There are a few reasons we shouldn’t panic about this revelation, as Gizmodo’s George Dvorsky lays out in detail. First and foremost, while the new study did find a real statistical correlation between processed meat consumption and bowel cancer, many subsequent reports failed to identify the magnitude of risk. That turns out to be fairly small. As you might expect, it increases slightly with the amount of processed meat consumed.

To make matters even more confusing, because processed meat is now classified as a Group 1 carcinogen, some articles suggested eating bacon is as bad as smoking cigarettes or asbestos exposure — other Group 1 carcinogens. But again, the Group 1 label has nothing to do with risk magnitude, only the strength of scientific evidence linking a substance to cancer. About 34,000 cancer deaths each year are associated with a diet high in processed meat. Smoking, on the other hand, leads to about a million deaths a year.

If there’s a takeaway in all of this, it’s that it’s probably a good idea to limit your consumption of processed meat — health professionals have been suggesting this for years anyway — and to always be sceptical when reading about new linkages between certain foods and cancer. Because really, when you get down to it, pretty much anything can cause cancer.

Warp drive?!?!?!

Warp drive!!!image www.sciencearticlesonline.com

www.spy-drones.com

It was in 2014 that we first heard whispers of NASA’s EM Drive, an “impossible” engine that could (in theory) accelerate objects (our future spacecraft) to near relativistic speeds without the use of any propellant, simply by bouncing microwaves around a waveguide. The laboratory “evidence” for the physics-defying engine might have been nothing more than analytical error — or, as one expert put it, bullshit — but that didn’t stop people from continuing to scour NASA engineering forums for additional affirmation of the science fictional technology in 2015.

em drive motor image www.sciencearticlesonline.com

Lo and behold, the sleuths of the internet found some. Apparently, the engineers working on the EM Drive decided to address some of the sceptic’s concerns head-on this year, by re-running their experiments in a closed vacuum to ensure the thrust they were measuring wasn’t caused by environmental noise. And it so happens, new EM Drive tests in noise-free conditions failed to falsify the original results. That is, the researchers had apparently produced a minuscule amount of thrust without any propellant.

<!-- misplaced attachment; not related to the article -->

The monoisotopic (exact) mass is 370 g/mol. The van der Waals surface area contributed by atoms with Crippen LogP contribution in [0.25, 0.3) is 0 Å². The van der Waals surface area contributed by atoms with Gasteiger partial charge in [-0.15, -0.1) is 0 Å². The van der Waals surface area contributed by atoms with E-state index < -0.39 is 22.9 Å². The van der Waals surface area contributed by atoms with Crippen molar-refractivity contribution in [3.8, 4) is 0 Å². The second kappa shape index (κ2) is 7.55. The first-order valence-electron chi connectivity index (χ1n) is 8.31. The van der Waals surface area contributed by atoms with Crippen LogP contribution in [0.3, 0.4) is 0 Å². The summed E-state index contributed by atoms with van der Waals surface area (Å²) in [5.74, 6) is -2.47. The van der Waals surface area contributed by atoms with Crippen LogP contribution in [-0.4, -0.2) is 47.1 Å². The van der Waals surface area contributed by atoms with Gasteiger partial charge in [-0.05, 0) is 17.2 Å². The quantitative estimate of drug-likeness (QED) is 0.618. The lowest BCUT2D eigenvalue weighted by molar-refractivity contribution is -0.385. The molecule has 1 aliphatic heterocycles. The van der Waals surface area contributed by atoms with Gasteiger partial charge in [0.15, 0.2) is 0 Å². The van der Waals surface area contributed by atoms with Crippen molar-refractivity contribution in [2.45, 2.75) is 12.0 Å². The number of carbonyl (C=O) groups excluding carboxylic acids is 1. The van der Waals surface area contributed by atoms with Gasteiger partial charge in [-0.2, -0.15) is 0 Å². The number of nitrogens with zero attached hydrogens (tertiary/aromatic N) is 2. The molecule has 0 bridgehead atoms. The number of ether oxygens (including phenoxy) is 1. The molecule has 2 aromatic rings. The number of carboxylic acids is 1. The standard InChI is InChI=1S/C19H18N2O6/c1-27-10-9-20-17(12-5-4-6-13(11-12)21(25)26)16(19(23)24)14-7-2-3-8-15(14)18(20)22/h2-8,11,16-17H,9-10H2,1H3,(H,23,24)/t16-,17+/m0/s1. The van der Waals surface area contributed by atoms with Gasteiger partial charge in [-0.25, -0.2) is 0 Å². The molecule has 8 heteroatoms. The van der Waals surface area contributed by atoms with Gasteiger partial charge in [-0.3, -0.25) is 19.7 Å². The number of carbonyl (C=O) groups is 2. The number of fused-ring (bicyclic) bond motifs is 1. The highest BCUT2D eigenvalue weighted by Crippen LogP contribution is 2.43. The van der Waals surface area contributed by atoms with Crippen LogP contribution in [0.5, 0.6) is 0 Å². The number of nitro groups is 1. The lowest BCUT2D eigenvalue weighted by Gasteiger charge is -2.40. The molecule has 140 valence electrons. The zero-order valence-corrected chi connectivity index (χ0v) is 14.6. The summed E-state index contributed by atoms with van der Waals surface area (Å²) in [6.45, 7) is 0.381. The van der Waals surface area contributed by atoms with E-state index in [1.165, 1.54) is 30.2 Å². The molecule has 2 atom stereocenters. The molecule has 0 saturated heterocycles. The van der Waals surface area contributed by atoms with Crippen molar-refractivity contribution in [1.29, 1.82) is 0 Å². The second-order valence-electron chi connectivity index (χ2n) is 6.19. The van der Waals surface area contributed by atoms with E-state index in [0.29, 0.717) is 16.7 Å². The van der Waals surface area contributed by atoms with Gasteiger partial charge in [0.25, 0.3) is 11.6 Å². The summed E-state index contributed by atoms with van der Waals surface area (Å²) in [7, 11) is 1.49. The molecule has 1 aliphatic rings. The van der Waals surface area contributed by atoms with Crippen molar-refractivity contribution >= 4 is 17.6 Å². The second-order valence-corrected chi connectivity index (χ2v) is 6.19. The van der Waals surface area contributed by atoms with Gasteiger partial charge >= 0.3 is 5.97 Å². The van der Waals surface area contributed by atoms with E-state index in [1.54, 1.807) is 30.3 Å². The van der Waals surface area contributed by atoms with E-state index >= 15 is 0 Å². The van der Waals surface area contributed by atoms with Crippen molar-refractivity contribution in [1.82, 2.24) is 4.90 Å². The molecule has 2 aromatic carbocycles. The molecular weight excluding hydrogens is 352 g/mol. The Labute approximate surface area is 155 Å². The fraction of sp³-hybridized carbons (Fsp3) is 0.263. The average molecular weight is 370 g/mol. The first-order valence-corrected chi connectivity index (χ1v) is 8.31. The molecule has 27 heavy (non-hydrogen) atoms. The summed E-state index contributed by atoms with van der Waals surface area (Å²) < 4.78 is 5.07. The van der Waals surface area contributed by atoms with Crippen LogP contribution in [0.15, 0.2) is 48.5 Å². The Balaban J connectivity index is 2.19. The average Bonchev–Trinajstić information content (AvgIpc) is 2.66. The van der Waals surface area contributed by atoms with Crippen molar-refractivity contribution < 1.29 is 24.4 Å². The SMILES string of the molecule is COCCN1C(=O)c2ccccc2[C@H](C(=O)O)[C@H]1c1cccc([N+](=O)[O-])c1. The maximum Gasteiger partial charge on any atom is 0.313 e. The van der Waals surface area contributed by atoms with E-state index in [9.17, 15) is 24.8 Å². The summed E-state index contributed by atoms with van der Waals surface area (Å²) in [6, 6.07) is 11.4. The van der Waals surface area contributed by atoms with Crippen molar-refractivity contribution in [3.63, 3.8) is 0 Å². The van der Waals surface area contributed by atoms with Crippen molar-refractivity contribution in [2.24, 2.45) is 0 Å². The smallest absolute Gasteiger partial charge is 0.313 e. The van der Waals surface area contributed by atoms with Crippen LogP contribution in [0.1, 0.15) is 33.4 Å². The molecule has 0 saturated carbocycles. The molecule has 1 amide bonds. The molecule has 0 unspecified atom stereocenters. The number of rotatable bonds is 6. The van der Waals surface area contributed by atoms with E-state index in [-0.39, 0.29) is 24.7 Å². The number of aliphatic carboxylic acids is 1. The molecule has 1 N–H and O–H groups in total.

Once again, media reports made it sound like NASA was on the brink of unveiling an intergalactic transport system.

www.energy-options.info

The real problem with the EM drive isn’t the scientists. It isn’t even the science. The problem is that a) NASA hasn’t claimed that the system works; b) there have been no peer-reviewed papers on the subject; and c) as far as we can tell, all evidence for the physics-defying machine comes from a handful of short-term experiments. This is a story of scientists caught in the act of tinkering by people who want Star Trek to happen now.

[Top image via Star Trek Wiki. EM Drive prototype image via NASA Spaceflight Forum]

An ice age in 2030?

cops on ice skates image www.sciencearticlesonline.com

www.crimefiles.net

You know what would really save us from this global warming mess we’ve gotten ourselves into? An ice age! And earlier this year, it seemed like our prayers were answered, when a new astronomy study suggested that the sun is heading for a period of extremely low solar output — a so called ‘Maunder minimum.’ A press release accompanying the study explained that predictions from the astronomers’ new models “suggest that solar activity will fall by 60 per cent during the 2030s to conditions last seen during the ‘mini ice age’ that began in 1645.”

This led to some confusion.

Even if it’s true that the sun’s output is on the verge of declining to levels not seen in over 350 years — and the likelihood of that varies greatly from study to study — it’s misleading to say we’re on the brink of an ice age. The Little Ice Age saw temperatures drop by about 1º C, whereas real ice ages are characterised by global average temperatures 5º C cooler than today.